Study Group

Teacher Compensation

Testing students and using test information to hold schools (and later teachers) accountable for student achievement has arguably been the primary national strategy for school improvement over the past decade and a half. Thus, the focus of this effort has been very school-centric, even when tests are not used for accountability purposes.

For instance, in a few cases school systems have developed early warning indicators describing how individual students are progressing. Both Chicago (Allensworth, 2013) and Massachusetts (Jung et al., 2012), for example, use administrative data to predict whether students are at-risk of now meeting specified academic outcomes. These existing systems are somewhat limited in terms of the span of a student’s educational experiences they cover and in how they are used.

In Chicago, for instance, researchers use 8th grade test scores, grades, and attendance to predict the likelihood that students will graduate and provide high schools with a list of their incoming students at risk of failure. The system in Massachusetts is similar, though their early warning system covers different grade spans and outcomes. More importantly, these early warning systems are built for use by school systems, not to inform parents directly. So, while there is some evidence that the existence of early warning indicators might facilitate conversations between teachers and parents, they are not designed with parents in mind.

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Goldhaber, D. & Walch, J. (2011). Strategic Pay Reform: A Student Outcomes-Based Evaluation of Denver's ProComp Teacher Pay Initiative. CEDR Working Paper 2011-3. University of Washington, Seattle, WA.

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OUR PUBLICATIONS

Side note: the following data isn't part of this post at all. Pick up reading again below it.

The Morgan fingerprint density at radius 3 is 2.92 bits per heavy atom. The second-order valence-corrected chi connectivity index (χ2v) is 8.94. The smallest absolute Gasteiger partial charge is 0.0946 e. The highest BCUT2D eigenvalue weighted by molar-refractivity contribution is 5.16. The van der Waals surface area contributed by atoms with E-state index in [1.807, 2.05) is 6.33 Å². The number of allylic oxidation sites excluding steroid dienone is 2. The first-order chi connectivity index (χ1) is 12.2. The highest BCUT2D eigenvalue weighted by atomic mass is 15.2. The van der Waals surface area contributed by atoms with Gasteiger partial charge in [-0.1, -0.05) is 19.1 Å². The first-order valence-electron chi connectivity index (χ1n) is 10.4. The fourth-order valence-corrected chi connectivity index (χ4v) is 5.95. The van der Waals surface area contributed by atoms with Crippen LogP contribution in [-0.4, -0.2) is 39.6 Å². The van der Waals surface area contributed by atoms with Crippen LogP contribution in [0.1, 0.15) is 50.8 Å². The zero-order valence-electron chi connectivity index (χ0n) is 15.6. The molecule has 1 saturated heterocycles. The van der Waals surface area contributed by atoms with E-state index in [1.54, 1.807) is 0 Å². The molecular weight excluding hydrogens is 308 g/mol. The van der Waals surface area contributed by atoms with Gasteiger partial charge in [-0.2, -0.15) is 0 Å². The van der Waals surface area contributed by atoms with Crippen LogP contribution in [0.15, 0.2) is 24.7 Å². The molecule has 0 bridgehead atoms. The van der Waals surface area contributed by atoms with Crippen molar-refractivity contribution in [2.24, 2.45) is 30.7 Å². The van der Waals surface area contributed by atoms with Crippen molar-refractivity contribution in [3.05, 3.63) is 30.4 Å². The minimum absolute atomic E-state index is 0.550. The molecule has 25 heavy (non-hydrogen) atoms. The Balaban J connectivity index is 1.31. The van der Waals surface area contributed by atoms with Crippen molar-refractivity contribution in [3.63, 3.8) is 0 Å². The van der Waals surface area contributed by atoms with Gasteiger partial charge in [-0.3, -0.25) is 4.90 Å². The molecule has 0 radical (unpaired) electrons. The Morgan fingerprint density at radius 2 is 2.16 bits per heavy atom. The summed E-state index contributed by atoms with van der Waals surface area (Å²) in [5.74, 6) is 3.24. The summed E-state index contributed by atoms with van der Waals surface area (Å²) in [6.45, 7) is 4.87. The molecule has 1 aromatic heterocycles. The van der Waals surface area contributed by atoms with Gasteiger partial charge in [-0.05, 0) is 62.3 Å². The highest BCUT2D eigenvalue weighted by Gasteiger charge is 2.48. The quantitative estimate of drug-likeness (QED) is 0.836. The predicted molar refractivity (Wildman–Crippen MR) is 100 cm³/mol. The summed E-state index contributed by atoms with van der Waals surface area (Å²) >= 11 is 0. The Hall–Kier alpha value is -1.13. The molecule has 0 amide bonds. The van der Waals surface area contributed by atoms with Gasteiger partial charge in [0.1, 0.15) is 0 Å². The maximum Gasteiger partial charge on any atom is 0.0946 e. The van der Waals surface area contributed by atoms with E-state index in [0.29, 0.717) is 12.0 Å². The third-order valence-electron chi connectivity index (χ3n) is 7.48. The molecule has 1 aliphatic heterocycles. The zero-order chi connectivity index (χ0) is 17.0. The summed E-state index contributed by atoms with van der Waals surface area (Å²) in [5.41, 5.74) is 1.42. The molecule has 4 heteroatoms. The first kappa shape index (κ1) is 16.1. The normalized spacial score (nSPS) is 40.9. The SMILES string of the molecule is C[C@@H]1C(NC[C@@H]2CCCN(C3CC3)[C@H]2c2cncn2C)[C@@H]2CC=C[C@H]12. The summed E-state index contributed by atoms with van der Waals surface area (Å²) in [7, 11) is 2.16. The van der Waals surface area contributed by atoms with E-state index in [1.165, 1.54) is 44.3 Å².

TEACHER RECRUITMENT & SELECTION

A long-standing researcher-practitioner partnership between CEDR and Spokane Public Schools (SPS) has connected data collected during the teacher hiring process in SPS to later teacher outcomes in SPS and other district in Washington

SCHOOL RESOURCES &
EQUITY

CEDR projects have investigated the connections between school resources (e.g., textbook adoption) and students' educational trajectories and outcomes.

POSTSECONDARY
EDUCATION

CEDR projects have explored the impact of programs like Washington's College Bound Scholarship program and students' postsecondary outcomes.

TEACHER PREPARATION & LICENSURE

CEDR projects including the Teacher Education Learning Collaborative (TELC; www.telc.us), the Improving Student Teaching Initiative (ISTI), and others have investigated the connections between specific teacher preparation experiences and measures collected during teacher licensure and later outcomes for teacher candidates.

SPECIAL EDUCATION &
CAREER AND TECHNICAL EDUCATION

CEDR has participated in several projects related to the participation of students with disabilities in career and technical education (CTE) and the extent to which this participation predicts later outcomes

TEACHER LABOR
MARKETS 

THE CONNECTION BETWEEN EDUCATION SYSTEMS & LABOR MARKET OUTCOMES

CEDR projects have investigated the connections between school resources (e.g., textbook adoption) and students' educational trajectories and outcomes.

CEDR has studied processes and outcomes in the teacher labor market like teacher collective bargaining agreements, teacher quality gaps, and teacher layoffs and their connections to student achievement

TEACHER QUALIFICATIONS & EFFECTIVENESS

CEDR projects have explored the impact of programs like Washington's College Bound Scholarship program and students' postsecondary outcomes.

TEACHER
PENSIONS

CEDR researchers have studied the teacher pension system in Washington and other states and investigated the connections between pensions systems and teachers' career paths and effectiveness.